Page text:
People with high socio-economic status have a disproportionately large influence on greenhouse gas emissions. Directly through their consumption and indirectly through their financial and social opportunities. Nevertheless, climate protection measures are hardly aimed at this population group and the possibilities of such initiatives have hardly been explored. Climate protection strategies must aim to reduce the greenhouse gas emissions of the elites. Regardless of which strategies are preferred, whether persuasion and persuasion or political and fiscal measures, the role of these elites with their high consumption and their political and financial power to hinder or promote climate justice must be included. Five scientists from the fields of psychology, sustainability research, climate research, sociology and environmental research recently published an article in the journal nature energy (1). How is “high socio-economic status” defined? Primarily through income and wealth. Income and wealth largely determine status and influence in society, and they have a direct impact on the ability to consume. But people with a high socio-economic status also have an influence on greenhouse gas emissions through their roles as investors, as citizens, as members of organizations and institutions and as social role models.

Most emissions are caused by the elites

The richest 1 percent causes 15 percent of consumption-related emissions. The poorest 50 percent, on the other hand, together cause only half as much, namely 7 percent. Many super-rich with assets over $ 50 million who use private jets to commute between multiple residences around the world have an immensely high carbon footprint. At the same time, these people will be least affected by the consequences of climate change. Studies also show that greater social inequality within a country is generally associated with higher greenhouse gas emissions and less sustainability. This is due on the one hand to the consumption of these people with high status and on the other hand to their influence on politics. Three forms of consumption are responsible for most of the greenhouse gas emissions of the rich and super-rich: air travel, automobiles and real estate.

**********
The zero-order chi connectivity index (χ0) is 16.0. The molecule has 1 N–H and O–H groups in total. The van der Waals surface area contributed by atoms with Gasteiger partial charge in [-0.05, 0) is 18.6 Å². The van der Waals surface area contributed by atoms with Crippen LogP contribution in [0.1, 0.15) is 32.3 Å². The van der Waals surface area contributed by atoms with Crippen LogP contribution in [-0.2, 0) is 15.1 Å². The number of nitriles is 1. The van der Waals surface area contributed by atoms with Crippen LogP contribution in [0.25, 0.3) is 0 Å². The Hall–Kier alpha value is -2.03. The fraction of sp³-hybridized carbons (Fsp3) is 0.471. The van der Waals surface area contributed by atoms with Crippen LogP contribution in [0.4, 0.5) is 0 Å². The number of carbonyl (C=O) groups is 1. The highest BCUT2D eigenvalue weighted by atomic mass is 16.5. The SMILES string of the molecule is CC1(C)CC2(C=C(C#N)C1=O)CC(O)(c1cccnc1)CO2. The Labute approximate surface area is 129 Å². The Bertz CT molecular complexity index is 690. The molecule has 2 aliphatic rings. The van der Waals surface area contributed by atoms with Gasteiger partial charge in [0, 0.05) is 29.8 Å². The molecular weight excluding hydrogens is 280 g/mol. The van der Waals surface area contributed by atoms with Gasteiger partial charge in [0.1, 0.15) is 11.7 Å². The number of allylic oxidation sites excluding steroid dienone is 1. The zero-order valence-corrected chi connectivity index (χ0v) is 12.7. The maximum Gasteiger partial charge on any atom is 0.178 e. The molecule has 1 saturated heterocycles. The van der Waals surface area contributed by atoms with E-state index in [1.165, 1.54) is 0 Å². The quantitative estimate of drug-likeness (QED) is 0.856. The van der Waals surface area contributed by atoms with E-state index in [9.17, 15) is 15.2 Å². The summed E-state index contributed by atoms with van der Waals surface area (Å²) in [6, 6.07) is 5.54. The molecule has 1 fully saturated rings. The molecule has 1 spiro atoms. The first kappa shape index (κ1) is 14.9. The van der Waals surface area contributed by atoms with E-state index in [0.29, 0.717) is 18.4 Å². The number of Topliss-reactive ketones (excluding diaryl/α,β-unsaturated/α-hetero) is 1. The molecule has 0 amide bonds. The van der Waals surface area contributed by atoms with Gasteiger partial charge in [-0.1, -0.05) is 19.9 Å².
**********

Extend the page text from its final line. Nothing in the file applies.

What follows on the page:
The plane

 Of all forms of consumption, flying is the one with the highest energy consumption. The higher the income, the higher the emissions from air travel. And vice versa: Half of all global emissions from air travel are caused by the richest percent (see also this post). And if the richest percent in Europe were to forego air travel altogether, these people would save 40 percent of their personal emissions. Global air traffic releases more CO2 into the atmosphere than all of Germany. The rich and influential often lead hypermobile lives and travel by air both privately and professionally. Partly because their income allows them, partly because the flights are paid for by the company, or partly because flying business class is part of their status. The authors write that little research has been done on how “plastic”, that is, how influenceable this mobility behavior is, has been researched. To the authors, changing social norms around this hypermobility seems to be an important lever for reducing emissions from this area. Frequent fliers are more likely to reduce the number of their flights than people who might book a flight once a year to visit their family.

Das Auto

 Motor vehicles, i.e. mainly cars, account for the largest share of per capita emissions in the USA and the second largest in Europe. For the largest emitters of CO2 emissions (again one percent), CO2 from motor vehicles makes up one fifth of their personal emissions. Switching to public transport, walking and cycling has the greatest potential for reducing these traffic-related emissions. The effect of switching to battery-powered vehicles is assessed differently, but will in any case increase when electricity generation is decarbonised. High income people could lead this transition to e-mobility as they are the main buyers of new cars. Over time, e-cars would then also reach the used car market. But in order to limit global warming, the ownership and use of vehicles must also be restricted. The authors emphasize that this use depends heavily on the existing infrastructure, i.e. how much space is made available to pedestrians and cyclists. The higher the income, the more likely people are to own a heavy car with high emissions. But also those who strive for social status can strive to own such a vehicle. According to the authors, people with a high social status could help establish new status symbols, for example living in a pedestrian-friendly environment. During the current Covid-19 pandemic, emissions have decreased temporarily. For the most part, this decrease was caused by less road traffic, not least because many people were working from home. And the jobs where this is possible are mainly those with higher incomes.

The Villa